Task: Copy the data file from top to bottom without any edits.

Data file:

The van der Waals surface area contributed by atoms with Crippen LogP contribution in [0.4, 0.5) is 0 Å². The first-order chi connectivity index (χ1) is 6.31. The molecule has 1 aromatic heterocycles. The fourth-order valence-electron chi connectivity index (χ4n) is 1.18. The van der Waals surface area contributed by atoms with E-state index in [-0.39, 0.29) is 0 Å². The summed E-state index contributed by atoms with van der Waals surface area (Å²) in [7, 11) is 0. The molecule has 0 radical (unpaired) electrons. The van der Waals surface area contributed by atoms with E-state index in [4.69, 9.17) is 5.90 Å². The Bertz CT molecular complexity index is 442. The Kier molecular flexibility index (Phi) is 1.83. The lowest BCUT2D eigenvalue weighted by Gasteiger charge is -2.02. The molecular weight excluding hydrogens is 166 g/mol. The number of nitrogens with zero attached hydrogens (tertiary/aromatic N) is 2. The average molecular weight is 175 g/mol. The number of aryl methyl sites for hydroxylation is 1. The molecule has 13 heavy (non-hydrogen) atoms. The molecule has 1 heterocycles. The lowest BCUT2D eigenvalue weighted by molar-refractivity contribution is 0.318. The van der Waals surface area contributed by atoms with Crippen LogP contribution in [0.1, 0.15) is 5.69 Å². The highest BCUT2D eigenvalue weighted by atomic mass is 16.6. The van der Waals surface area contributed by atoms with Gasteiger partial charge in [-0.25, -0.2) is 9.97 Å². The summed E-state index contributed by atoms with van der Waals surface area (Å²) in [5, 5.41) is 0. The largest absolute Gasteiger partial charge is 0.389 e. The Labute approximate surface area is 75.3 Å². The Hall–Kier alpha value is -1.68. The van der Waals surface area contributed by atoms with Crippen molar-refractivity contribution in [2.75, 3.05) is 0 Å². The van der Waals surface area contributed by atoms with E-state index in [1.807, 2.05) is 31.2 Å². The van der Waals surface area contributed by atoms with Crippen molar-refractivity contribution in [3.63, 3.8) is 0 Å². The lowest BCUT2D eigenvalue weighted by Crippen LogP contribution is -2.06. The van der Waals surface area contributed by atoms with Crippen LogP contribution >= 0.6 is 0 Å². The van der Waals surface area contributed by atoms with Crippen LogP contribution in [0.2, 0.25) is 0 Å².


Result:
The van der Waals surface area contributed by atoms with Crippen LogP contribution in [0.4, 0.5) is 0 Å². The first-order chi connectivity index (χ1) is 6.31. The molecule has 1 aromatic heterocycles. The fourth-order valence-electron chi connectivity index (χ4n) is 1.18. The van der Waals surface area contributed by atoms with E-state index in [-0.39, 0.29) is 0 Å². The summed E-state index contributed by atoms with van der Waals surface area (Å²) in [7, 11) is 0. The molecule has 0 radical (unpaired) electrons. The van der Waals surface area contributed by atoms with E-state index in [4.69, 9.17) is 5.90 Å². The Bertz CT molecular complexity index is 442. The Kier molecular flexibility index (Phi) is 1.83. The lowest BCUT2D eigenvalue weighted by Gasteiger charge is -2.02. The molecular weight excluding hydrogens is 166 g/mol. The number of nitrogens with zero attached hydrogens (tertiary/aromatic N) is 2. The average molecular weight is 175 g/mol. The number of aryl methyl sites for hydroxylation is 1. The molecule has 13 heavy (non-hydrogen) atoms. The molecule has 1 heterocycles. The lowest BCUT2D eigenvalue weighted by molar-refractivity contribution is 0.318. The van der Waals surface area contributed by atoms with Crippen LogP contribution in [0.1, 0.15) is 5.69 Å². The highest BCUT2D eigenvalue weighted by atomic mass is 16.6. The van der Waals surface area contributed by atoms with Gasteiger partial charge in [-0.25, -0.2) is 9.97 Å². The summed E-state index contributed by atoms with van der Waals surface area (Å²) in [5, 5.41) is 0. The largest absolute Gasteiger partial charge is 0.389 e. The Labute approximate surface area is 75.3 Å². The Hall–Kier alpha value is -1.68. The van der Waals surface area contributed by atoms with Crippen molar-refractivity contribution in [2.75, 3.05) is 0 Å². The van der Waals surface area contributed by atoms with E-state index in [1.807, 2.05) is 31.2 Å². The van der Waals surface area contributed by atoms with Crippen molar-refractivity contribution in [3.63, 3.8) is 0 Å². The lowest BCUT2D eigenvalue weighted by Crippen LogP contribution is -2.06. The van der Waals surface area contributed by atoms with Crippen LogP contribution >= 0.6 is 0 Å². The van der Waals surface area contributed by atoms with Crippen LogP contribution in [0.2, 0.25) is 0 Å².